WTI crude oil options are priced at a substantial premium above the trailing volatility of the underlying. One month options using the VIX methodology (OVX) were priced at the Friday close above 24%, while the one month close-to-close historical volatility of USO was just 14%.
Fig. 1. USO 1M volatility risk premium. Source: FRED, Condor Options
The distribution of USO volatility risk premium has some fairly extreme values – look at the reading near 3 in late 2011 – but the current value of 1.75 is in the top decile of observations since 2007. The obvious assumption is that options are significantly overpriced.
Fig. 2. USO daily prices. Source: Yahoo!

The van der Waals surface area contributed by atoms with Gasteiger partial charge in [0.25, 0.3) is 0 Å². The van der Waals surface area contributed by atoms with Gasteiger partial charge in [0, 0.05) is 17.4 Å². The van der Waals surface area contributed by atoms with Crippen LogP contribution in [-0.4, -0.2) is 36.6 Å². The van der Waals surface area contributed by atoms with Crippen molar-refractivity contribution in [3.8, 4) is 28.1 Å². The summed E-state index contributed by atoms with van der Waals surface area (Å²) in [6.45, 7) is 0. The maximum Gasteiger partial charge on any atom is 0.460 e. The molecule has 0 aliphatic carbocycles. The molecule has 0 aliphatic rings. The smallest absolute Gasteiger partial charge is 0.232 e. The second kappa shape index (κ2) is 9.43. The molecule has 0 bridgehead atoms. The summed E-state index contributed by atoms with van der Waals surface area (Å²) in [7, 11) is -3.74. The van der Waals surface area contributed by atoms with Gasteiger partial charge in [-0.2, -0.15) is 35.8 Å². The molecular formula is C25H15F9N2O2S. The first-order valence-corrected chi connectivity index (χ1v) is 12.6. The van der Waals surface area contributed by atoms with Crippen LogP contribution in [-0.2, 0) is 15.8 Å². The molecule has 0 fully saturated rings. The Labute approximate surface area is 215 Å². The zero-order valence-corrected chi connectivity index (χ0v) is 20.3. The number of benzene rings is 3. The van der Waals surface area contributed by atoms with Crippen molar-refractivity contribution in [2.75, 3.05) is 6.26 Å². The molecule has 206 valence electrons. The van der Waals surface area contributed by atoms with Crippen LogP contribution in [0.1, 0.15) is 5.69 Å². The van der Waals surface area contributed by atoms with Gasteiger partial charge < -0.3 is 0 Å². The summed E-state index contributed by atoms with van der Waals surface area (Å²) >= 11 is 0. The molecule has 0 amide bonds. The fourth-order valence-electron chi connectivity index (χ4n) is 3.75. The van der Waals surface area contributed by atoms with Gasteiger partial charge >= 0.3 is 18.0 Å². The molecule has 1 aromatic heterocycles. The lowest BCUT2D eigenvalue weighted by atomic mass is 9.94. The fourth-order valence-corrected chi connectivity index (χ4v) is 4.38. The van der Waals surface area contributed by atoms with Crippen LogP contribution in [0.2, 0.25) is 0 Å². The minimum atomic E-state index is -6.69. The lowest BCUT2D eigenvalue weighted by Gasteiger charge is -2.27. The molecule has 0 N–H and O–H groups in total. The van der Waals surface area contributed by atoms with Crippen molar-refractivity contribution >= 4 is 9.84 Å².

However, low historical volatility explains some of the premium. That is, with 1M HV also at extremes (<5% quantile), options markets are pricing in some reversion to the mean. USO has traded particularly quietly in the new year, with a 10-day HV of just 9.5%. If we assume that oil volatility trades more in line with historical averages, does the option premium look justified? The mean USO 1M HV since 2012 has been about 24%, right in line with current option values.
That doesn’t mean there isn’t a viable trade opportunity here, but it will require more work. If crude continues this quiet streak, we can expect implied volatility to come in, and delta-hedged straddles could perform well. On the other hand, the difference between OVX and USO 1M HV has averaged about 6 points, which means option implied volatility could just as easily march higher, point-for-point, if the underlying becomes more volatile. So although the time series of volatility risk premium suggests an easy trade setup, an intuitive look at the market reveals a more complicated situation.